Friday, July 1, 2011

Martens; Hydrofracking can be done safely

Martens: Hydrofracking can be done safely



2:35 PM, Jul. 1, 2011 |
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Written by

Jon Campbell





ALBANY -- The state's top environmental regulator said today he's confident that natural resources can be safely extracted from New York's gas-rich shale formations, a major boost for industry and landowner groups that have intensely lobbied the issue for the better part of three years.

Department of Environmental Conservation Commissioner Joseph Martens said he's convinced the much-debated technique of hydraulic fracturing for natural gas will be practiced safely and effectively -- so long as the proper safeguards are in place.

Martens, at a news conference, outlined a number of recommendations his department will make as part of a 900-page draft report meant to mitigate the environmental impacts of high-volume hydrofracking, a newer technology using a mix of water and chemicals to break shale and unlock gas.

"I believe it can be done safely," said Martens, a former open-space advocate who was appointed by Gov. Andrew Cuomo earlier this year. "With all of the precautions that we have built in to the process, I believe it can be done safely."

The full draft is due to Cuomo's office today and will be available online for the public on July 8, according to the DEC. Martens said he has not presented it to Cuomo yet, and the governor hasn't commented on the DEC's summary of recommendations so far.

The DEC yesterday summarized a number of major, sweeping changes to its much-critiqued 2009 draft review of hydrofracking.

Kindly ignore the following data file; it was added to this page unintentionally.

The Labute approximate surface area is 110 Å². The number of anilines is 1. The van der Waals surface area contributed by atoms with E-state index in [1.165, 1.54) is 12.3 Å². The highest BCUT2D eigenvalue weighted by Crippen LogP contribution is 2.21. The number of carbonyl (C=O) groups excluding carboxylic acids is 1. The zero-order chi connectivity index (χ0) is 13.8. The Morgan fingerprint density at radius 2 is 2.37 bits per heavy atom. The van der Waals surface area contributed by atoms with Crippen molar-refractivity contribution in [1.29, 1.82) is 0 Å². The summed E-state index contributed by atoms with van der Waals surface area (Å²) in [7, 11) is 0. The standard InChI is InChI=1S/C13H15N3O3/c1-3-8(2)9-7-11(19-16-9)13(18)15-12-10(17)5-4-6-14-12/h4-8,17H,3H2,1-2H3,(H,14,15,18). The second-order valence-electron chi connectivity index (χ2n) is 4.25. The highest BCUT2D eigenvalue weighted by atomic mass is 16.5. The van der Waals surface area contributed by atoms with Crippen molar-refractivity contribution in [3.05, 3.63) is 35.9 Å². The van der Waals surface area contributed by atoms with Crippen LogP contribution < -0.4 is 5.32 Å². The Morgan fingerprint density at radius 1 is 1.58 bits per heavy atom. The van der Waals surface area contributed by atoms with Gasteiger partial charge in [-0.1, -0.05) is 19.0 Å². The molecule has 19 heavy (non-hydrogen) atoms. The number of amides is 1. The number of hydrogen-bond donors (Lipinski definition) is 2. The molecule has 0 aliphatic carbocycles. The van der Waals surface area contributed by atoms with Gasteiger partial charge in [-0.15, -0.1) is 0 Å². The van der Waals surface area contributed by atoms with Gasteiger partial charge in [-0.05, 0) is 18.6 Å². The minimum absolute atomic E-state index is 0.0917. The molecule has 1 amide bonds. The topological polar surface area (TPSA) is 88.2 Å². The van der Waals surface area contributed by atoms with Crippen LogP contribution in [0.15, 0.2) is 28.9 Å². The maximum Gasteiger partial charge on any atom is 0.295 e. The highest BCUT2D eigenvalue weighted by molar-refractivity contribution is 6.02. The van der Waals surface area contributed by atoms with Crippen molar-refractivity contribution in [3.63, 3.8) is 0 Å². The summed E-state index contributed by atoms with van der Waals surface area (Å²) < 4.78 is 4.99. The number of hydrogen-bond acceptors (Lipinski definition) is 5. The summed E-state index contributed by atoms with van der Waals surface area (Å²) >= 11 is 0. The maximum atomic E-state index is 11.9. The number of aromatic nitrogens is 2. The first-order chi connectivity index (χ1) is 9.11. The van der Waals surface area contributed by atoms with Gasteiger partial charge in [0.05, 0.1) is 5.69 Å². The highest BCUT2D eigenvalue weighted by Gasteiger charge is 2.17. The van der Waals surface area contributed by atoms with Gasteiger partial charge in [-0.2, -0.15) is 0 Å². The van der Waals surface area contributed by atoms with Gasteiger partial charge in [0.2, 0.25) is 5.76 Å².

Among the department's new recommendations is a formal ban of high-volume hydrofracking in the Syracuse and New York City Watersheds as well as all state-owned land. Gas wells would also be kept at least 500 feet away from the primary aquifers, which provide drinking water to most of the state's urban centers.

The DEC's latest recommendations would still allow for fracking on most private lands within the Marcellus Shale formation, including land owned by counties and municipalities.

But high-volume hydrofracking in New York is still on hold until the DEC issues a final version of its environmental review. The department still has to make another round of revisions after the public comment period is expected to end in October, a process that likely will take several months.

Martens said he expects the final review to be completed near the end of the year, but said it was "highly unlikely" any permits would be granted before 2012.

"It's impossible to predict," Martens said. "It depends, in part, on how many comments we get."

The state's initial 2009 draft attracted 13,000 comments.

Both industry and environmental groups said they're going to wait for the full draft to be released before offering any substantive comments.

"Of course, we're waiting on the details," said Katherine Nadeau, a project manager for Environmental Advocates of New York. "This is a release about a 900-page document. But from what the department has said, there are a couple of gigantic holes that need to be filled, but there are a couple of things to be happy about, too."

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